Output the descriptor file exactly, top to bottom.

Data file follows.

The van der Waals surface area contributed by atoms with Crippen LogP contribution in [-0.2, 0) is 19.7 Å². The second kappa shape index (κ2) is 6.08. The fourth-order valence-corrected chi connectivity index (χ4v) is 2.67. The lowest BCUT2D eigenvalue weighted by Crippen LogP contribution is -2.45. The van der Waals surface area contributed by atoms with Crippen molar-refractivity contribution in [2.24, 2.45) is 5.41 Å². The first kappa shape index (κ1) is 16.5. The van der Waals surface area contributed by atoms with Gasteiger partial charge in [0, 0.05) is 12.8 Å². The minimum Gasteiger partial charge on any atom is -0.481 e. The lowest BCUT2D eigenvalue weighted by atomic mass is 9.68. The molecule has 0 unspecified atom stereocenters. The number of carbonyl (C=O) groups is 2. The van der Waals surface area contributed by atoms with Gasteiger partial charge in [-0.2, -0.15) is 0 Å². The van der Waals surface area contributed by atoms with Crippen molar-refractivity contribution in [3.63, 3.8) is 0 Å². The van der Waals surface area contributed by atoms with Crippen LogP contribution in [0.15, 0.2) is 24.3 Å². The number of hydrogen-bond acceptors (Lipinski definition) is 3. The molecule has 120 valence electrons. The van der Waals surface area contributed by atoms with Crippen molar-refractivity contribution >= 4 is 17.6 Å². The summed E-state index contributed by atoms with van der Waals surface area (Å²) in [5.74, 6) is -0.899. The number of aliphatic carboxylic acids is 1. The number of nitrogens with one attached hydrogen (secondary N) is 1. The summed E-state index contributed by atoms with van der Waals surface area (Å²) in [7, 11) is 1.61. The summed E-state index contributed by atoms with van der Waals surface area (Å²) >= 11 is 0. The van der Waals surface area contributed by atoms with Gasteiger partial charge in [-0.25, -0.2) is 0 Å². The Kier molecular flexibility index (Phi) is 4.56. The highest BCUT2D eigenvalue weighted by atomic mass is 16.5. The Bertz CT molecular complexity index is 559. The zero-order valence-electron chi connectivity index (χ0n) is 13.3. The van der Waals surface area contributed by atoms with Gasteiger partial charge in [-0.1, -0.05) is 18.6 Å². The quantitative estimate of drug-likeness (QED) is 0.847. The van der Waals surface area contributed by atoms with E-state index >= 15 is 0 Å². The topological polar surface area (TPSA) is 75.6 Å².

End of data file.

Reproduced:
The van der Waals surface area contributed by atoms with Crippen LogP contribution in [-0.2, 0) is 19.7 Å². The second kappa shape index (κ2) is 6.08. The fourth-order valence-corrected chi connectivity index (χ4v) is 2.67. The lowest BCUT2D eigenvalue weighted by Crippen LogP contribution is -2.45. The van der Waals surface area contributed by atoms with Crippen molar-refractivity contribution in [2.24, 2.45) is 5.41 Å². The first kappa shape index (κ1) is 16.5. The van der Waals surface area contributed by atoms with Gasteiger partial charge in [0, 0.05) is 12.8 Å². The minimum Gasteiger partial charge on any atom is -0.481 e. The lowest BCUT2D eigenvalue weighted by atomic mass is 9.68. The molecule has 0 unspecified atom stereocenters. The number of carbonyl (C=O) groups is 2. The van der Waals surface area contributed by atoms with Gasteiger partial charge in [-0.2, -0.15) is 0 Å². The van der Waals surface area contributed by atoms with Crippen molar-refractivity contribution in [3.63, 3.8) is 0 Å². The van der Waals surface area contributed by atoms with Crippen LogP contribution in [0.15, 0.2) is 24.3 Å². The number of hydrogen-bond acceptors (Lipinski definition) is 3. The molecule has 120 valence electrons. The van der Waals surface area contributed by atoms with Crippen molar-refractivity contribution >= 4 is 17.6 Å². The summed E-state index contributed by atoms with van der Waals surface area (Å²) in [5.74, 6) is -0.899. The number of aliphatic carboxylic acids is 1. The number of nitrogens with one attached hydrogen (secondary N) is 1. The summed E-state index contributed by atoms with van der Waals surface area (Å²) in [7, 11) is 1.61. The summed E-state index contributed by atoms with van der Waals surface area (Å²) >= 11 is 0. The van der Waals surface area contributed by atoms with Gasteiger partial charge in [-0.25, -0.2) is 0 Å². The Kier molecular flexibility index (Phi) is 4.56. The highest BCUT2D eigenvalue weighted by atomic mass is 16.5. The Bertz CT molecular complexity index is 559. The zero-order valence-electron chi connectivity index (χ0n) is 13.3. The van der Waals surface area contributed by atoms with Gasteiger partial charge in [-0.1, -0.05) is 18.6 Å². The quantitative estimate of drug-likeness (QED) is 0.847. The van der Waals surface area contributed by atoms with E-state index >= 15 is 0 Å². The topological polar surface area (TPSA) is 75.6 Å².